exhilarate was our Word of the Day on 12/27/2013. Hear the podcast!
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Examples of exhilarate in a Sentence
the exhilarating feeling of flying that hang gliding offers
the climactic moment of commencement ceremonies usually exhilarates graduates and proud parents alike
Recent Examples of exhilarate from the Web
U2's opening set, on a smaller stage closer to the crowd, was exhilarating.
There’s something really exhilarating and really visceral about the rawness of opera.
Boise Gay Pride Parade in 1990 — the first of its kind in our state — was hope-inspiring and exhilarating.
Perez smacked a 412-foot home run to provide the exhilarating winning margin in a 6-4 victory as the Royals continued to rehabilitate their season.
Keyboard whiz/composer Emborg teams up with gifted chromatic harmonica master Mathias Heise (echoes of the late virtuoso Toots Thielemans) to create 10 joyous tracks in an exhilarating new jazz hybrid.
Zuro executed the ploy to perfection, strolling off first base just enough to force Lemont's catcher to abandon the plate, allowing Corona to slide safely for an exhilarating 4-3 comeback win.
Putting pool-hopping days in the past While the thrill of sneaking into a private pool can be exhilarating, getting tossed out by bouncers is a real bummer.
The student showcase exhibits are heartwarming, the pig races adorable and the rides exhilarating.
These example sentences are selected automatically from various online news sources to reflect current usage of the word 'exhilarate'. Views expressed in the examples do not represent the opinion of Merriam-Webster or its editors. Send us feedback.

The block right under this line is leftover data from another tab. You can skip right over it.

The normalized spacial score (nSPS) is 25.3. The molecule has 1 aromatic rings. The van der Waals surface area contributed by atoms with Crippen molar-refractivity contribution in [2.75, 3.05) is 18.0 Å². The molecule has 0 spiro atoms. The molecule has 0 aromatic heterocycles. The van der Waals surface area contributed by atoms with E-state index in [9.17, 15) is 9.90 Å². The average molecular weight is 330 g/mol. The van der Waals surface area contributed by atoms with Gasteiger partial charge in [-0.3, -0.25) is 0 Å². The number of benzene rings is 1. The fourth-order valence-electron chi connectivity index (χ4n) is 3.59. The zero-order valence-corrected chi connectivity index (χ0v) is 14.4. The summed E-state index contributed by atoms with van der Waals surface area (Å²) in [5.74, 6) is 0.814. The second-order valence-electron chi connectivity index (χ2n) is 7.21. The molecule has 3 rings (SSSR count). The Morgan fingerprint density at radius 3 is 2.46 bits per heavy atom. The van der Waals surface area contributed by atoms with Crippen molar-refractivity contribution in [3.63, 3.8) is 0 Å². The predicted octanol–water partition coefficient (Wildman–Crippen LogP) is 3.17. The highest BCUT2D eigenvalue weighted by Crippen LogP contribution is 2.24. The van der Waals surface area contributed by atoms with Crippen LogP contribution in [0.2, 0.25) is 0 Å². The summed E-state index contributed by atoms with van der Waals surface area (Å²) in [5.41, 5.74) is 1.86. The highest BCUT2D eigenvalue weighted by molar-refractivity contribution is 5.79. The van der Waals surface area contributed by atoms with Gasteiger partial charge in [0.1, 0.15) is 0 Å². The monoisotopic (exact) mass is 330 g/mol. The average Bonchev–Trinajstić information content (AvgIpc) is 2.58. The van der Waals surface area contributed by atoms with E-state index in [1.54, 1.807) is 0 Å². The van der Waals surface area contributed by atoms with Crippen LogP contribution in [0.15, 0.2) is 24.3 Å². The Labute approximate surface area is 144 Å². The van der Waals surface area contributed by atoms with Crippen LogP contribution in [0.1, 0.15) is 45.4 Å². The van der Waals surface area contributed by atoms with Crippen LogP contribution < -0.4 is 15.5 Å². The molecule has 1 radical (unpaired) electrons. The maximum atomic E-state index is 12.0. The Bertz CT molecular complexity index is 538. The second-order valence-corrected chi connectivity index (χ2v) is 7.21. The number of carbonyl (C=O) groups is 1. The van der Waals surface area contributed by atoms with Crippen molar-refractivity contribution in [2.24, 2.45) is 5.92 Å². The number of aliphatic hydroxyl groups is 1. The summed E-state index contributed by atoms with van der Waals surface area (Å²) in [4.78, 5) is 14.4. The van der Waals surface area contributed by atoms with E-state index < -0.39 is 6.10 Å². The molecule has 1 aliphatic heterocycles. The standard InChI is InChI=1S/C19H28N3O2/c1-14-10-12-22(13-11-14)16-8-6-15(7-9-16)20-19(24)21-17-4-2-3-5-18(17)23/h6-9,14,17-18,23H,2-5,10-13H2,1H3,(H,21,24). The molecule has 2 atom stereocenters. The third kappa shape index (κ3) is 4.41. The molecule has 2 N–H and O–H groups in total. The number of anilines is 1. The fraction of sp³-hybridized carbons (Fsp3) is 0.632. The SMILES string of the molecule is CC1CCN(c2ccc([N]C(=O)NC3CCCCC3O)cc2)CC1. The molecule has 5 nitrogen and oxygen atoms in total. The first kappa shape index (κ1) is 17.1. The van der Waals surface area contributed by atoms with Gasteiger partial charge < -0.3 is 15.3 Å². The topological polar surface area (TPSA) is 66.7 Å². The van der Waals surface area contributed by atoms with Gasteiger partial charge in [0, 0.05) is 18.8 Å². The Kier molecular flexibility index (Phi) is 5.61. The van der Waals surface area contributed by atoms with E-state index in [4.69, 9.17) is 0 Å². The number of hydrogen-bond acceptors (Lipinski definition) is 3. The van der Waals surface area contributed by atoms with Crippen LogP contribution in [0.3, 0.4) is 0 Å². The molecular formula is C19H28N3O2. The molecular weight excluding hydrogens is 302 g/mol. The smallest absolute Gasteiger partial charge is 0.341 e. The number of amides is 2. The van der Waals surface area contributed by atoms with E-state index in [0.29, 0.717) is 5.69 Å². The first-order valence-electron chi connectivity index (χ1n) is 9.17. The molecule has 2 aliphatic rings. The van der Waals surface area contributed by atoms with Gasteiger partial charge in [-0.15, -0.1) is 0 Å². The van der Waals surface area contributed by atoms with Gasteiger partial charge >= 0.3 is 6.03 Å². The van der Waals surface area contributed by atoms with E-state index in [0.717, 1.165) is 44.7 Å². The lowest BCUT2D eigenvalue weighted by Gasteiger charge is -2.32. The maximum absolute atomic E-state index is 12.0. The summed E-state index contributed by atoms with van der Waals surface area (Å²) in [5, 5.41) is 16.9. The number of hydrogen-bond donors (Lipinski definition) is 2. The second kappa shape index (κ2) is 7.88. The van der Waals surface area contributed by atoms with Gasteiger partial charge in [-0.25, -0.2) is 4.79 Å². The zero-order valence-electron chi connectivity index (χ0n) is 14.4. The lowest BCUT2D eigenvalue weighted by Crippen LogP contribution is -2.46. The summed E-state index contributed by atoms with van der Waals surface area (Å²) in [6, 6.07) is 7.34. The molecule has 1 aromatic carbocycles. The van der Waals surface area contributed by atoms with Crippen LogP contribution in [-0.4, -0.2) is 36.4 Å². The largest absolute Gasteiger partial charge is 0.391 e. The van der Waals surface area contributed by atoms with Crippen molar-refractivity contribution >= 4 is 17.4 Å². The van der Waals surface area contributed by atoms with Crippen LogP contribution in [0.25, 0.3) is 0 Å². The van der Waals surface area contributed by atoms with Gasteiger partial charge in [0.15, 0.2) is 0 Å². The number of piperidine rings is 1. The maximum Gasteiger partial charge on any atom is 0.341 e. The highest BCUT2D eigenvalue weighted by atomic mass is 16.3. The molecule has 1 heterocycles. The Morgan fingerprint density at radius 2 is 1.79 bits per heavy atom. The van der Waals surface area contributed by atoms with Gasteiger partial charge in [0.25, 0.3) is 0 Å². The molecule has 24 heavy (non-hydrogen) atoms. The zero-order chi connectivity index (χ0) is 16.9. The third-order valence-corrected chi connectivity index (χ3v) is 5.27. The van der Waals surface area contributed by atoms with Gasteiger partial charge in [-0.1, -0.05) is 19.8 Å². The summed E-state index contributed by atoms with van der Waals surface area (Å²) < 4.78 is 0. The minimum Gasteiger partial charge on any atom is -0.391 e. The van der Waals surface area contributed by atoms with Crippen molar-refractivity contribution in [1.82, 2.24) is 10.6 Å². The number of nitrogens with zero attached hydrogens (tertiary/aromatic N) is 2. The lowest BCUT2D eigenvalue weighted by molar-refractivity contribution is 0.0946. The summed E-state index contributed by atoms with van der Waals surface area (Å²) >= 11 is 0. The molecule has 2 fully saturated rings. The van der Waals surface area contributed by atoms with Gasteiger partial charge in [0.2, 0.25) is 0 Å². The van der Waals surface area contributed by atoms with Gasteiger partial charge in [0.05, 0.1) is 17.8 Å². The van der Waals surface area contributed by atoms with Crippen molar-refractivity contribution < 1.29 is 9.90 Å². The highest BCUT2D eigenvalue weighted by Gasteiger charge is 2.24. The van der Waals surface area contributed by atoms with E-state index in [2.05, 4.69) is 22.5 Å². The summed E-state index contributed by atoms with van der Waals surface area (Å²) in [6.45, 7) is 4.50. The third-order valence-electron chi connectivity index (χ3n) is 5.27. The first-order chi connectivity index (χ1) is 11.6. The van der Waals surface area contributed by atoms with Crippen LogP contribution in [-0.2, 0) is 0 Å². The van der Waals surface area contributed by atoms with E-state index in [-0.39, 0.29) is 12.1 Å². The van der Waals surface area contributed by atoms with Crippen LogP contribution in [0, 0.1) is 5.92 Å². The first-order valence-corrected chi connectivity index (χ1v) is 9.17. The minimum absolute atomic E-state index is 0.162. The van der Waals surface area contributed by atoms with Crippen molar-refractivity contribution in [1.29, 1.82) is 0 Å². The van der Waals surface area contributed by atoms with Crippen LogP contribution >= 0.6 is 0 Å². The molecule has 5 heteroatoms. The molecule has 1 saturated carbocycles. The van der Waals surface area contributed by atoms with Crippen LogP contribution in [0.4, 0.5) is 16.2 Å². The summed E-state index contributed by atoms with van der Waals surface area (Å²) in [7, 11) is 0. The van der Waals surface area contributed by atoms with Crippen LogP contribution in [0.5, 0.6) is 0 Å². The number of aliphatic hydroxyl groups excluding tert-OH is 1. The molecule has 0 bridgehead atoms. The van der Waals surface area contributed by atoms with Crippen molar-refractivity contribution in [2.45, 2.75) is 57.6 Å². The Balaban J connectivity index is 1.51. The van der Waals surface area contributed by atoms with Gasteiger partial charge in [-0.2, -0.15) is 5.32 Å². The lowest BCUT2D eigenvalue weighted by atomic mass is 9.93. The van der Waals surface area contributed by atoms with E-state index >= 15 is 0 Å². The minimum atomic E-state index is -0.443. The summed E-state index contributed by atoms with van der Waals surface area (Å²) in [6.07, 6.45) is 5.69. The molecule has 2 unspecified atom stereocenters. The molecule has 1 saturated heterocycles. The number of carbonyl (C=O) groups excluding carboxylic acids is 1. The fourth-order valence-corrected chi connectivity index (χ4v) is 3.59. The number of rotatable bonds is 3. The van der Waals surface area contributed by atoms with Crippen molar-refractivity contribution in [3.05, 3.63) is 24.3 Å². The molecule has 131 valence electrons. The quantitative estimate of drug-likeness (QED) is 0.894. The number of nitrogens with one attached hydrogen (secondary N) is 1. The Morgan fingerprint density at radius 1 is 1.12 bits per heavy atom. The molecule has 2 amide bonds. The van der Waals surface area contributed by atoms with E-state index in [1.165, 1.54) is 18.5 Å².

Did You Know?
Many people find "exhilarate" a difficult word to spell. It's easy to forget that silent "h" in there, and is it an "er" or "ar" after the "l"? It may be easier to remember the spelling if you know that "exhilarate" is ultimately derived from the Latin adjective hilarus, meaning "cheerful." (This also explains why the earliest meaning of "exhilarate" is "to make cheerful.") "Exhilarate" comes from "exhilaratus," the past participle of "exhilarare," which is formed by combining ex- and hilarare, a verb that derives from "hilarus" and means "to cheer or gladden." If "hilarus" looks familiar, that may be because it's also the source of "hilarious" and "hilarity" (as well as "hilariously" and "hilariousness," of course).
EXHILARATE Defined for English Language Learners
Definition of exhilarate for English Language Learners
: to cause (someone) to feel very happy and excited
EXHILARATE Defined for Kids
Definition of exhilarate for Students
: to make cheerful or excited
Seen and Heard
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